The HTWGC is a magical place! After two summers of volunteering, I can't wait to go back this year. To witness the joy that camp brings to these children has been such a gift to me! The days and nights are filled with opportunities for children to experience activities that they might never have had the chance to try. The staff is AMAZING and filled with boundless energy and enthusiasm for their campers. There is such an atmosphere of love and respect spread throughout camp. In just a short week, I have watched kids become so close within their "cabin" family, learning new things about themselves and their peers. These life lessons are as important a part of camp as the fun that just comes with the whole experience. If you are blessed enough to have the opportunity to come to camp, as a camper, a counselor, or as a volunteer, your life will never be the same!!
When I first started volunteering 9 years ago, I didn't understand the profound effect that a week at camp could have on the campers served by this great organization. Ordinary summer camp experiences like catching a fish, building a birdhouse, riding a horse, climbing a rock wall, or going swimming may well be out of the question for many of our campers - until they spend a week at The Hole In The Wall Gang Camp. The Medical Staff, Summer Staff, and volunteers show remarkable resourcefulness so a camper can safely experience all the camp activities that he/she wants. I now have a camper granddaughter who recently summed up her perspective on camp "Everybody here is my friend".
I have volunteered at this year-round camp for seriously ill children as a medical doctor. I find working at the camp very fulfilling and satisfying. The campers are very active. They love to dance at every meal. They develop great friendships with one another and with the staff. With all the adversity these children face in their daily lives, they really value their relationships. They are mature beyond their years because of what they are going through. They appreciate that life is more about relationships than things.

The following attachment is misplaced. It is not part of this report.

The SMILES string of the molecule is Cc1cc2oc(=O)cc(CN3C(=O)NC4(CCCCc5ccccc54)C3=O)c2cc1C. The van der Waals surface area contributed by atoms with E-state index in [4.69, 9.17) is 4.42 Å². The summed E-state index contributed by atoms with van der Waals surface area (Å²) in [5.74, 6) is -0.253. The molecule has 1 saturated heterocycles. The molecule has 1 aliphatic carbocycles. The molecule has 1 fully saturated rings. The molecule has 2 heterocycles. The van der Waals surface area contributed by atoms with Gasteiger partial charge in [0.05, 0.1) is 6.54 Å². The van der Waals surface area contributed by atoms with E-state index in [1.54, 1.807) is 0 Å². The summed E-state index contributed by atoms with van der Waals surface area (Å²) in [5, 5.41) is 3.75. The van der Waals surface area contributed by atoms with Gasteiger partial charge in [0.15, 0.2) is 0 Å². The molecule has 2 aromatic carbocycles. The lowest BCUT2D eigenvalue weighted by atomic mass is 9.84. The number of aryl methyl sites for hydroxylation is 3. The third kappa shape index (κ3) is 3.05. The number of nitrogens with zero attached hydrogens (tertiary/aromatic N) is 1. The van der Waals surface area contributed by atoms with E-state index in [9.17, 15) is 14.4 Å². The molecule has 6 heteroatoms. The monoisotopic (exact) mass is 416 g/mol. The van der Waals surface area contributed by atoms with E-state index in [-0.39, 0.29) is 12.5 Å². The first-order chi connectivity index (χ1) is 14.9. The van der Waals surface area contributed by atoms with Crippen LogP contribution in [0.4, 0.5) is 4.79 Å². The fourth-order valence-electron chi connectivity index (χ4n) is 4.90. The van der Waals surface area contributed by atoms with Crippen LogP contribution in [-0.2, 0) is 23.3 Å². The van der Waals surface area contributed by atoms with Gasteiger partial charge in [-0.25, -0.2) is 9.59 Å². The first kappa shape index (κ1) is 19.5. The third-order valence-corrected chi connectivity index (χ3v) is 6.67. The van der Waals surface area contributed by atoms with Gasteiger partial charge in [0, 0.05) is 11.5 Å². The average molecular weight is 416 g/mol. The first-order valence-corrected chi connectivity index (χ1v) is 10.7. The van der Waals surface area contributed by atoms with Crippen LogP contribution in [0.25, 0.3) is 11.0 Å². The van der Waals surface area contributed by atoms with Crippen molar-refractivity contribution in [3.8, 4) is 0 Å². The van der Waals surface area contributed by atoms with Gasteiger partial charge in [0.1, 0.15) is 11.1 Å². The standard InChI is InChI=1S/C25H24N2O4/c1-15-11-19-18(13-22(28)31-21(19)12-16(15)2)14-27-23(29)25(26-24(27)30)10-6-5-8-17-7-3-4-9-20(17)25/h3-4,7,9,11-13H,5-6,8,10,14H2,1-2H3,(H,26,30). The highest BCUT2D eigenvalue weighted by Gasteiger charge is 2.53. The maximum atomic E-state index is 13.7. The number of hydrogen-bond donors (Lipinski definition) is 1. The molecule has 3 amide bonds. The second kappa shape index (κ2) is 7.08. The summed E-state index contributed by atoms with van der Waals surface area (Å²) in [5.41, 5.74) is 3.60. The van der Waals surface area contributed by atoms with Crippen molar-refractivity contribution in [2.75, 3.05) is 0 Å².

Review from Guidestar
My first experience with camp was a resident physician in 2003...and I have enjoyed the privilege of volunteering since that time. What I always say about my camp experience is that I started volunteering while still in training so that I might become a better doctor...what I soon realized is that camp not only has made me a better doctor but a better person as well. My experiences at Camp Hole in the Wall serve as a constant reminder of what is good in this world...each volunteer, each staff member, each camper bring energy, compassion and kindness making camp one of the greatest places to be.
THITWGC was a place I went to offer... finally I ended up getting sooo much back. Thus I had to go back again and again and again... and every time I had the same feeling: I was always getting back more. THITWGC is a place that brings the best out of everyone: campers, staff and volunteers. I was blessed to have had the camp experience in my life. Now I am 5.000miles away from camp and it has been many years since my last summer there but every single memory is still with me every day of my life helping me in noumerous ways. So... once more... the camp keeps offering me so much more than I have ever had offered. Does that mean that perhaps it's time for me to go back? I send my warmest kisses and thoughts to everyone in CT. Maria, former staff & volunteer (now living in Greece). :)